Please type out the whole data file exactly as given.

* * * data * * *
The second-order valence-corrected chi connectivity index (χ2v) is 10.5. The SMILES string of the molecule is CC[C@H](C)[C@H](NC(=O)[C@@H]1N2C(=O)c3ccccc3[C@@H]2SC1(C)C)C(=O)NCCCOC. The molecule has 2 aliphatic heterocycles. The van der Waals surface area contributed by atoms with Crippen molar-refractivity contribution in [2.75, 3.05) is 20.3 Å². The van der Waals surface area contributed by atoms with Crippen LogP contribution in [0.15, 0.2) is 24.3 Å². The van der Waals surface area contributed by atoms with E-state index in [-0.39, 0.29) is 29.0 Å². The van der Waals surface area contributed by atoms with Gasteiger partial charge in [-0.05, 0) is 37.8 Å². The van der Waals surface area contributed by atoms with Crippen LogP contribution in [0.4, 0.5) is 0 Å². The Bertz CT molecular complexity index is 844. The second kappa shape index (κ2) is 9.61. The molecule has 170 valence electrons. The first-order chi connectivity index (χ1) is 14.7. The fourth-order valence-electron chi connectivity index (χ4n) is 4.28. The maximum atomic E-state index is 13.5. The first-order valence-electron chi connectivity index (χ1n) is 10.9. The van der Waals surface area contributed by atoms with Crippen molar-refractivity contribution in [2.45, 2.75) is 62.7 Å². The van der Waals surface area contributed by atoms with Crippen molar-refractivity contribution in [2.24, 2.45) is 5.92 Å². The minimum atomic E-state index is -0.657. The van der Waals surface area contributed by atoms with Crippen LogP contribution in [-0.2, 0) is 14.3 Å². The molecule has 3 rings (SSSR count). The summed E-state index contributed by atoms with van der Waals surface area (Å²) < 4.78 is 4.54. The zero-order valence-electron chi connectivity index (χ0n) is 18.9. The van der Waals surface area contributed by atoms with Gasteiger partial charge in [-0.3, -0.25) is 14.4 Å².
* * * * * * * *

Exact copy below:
The second-order valence-corrected chi connectivity index (χ2v) is 10.5. The SMILES string of the molecule is CC[C@H](C)[C@H](NC(=O)[C@@H]1N2C(=O)c3ccccc3[C@@H]2SC1(C)C)C(=O)NCCCOC. The molecule has 2 aliphatic heterocycles. The van der Waals surface area contributed by atoms with Crippen molar-refractivity contribution in [2.75, 3.05) is 20.3 Å². The van der Waals surface area contributed by atoms with Crippen LogP contribution in [0.15, 0.2) is 24.3 Å². The van der Waals surface area contributed by atoms with E-state index in [-0.39, 0.29) is 29.0 Å². The van der Waals surface area contributed by atoms with Gasteiger partial charge in [-0.05, 0) is 37.8 Å². The van der Waals surface area contributed by atoms with Crippen LogP contribution in [0.4, 0.5) is 0 Å². The Bertz CT molecular complexity index is 844. The second kappa shape index (κ2) is 9.61. The molecule has 170 valence electrons. The first-order chi connectivity index (χ1) is 14.7. The fourth-order valence-electron chi connectivity index (χ4n) is 4.28. The maximum atomic E-state index is 13.5. The first-order valence-electron chi connectivity index (χ1n) is 10.9. The van der Waals surface area contributed by atoms with Crippen molar-refractivity contribution in [2.45, 2.75) is 62.7 Å². The van der Waals surface area contributed by atoms with Crippen molar-refractivity contribution in [2.24, 2.45) is 5.92 Å². The minimum atomic E-state index is -0.657. The van der Waals surface area contributed by atoms with Crippen LogP contribution in [-0.2, 0) is 14.3 Å². The molecule has 3 rings (SSSR count). The summed E-state index contributed by atoms with van der Waals surface area (Å²) < 4.78 is 4.54. The zero-order valence-electron chi connectivity index (χ0n) is 18.9. The van der Waals surface area contributed by atoms with Gasteiger partial charge in [-0.3, -0.25) is 14.4 Å².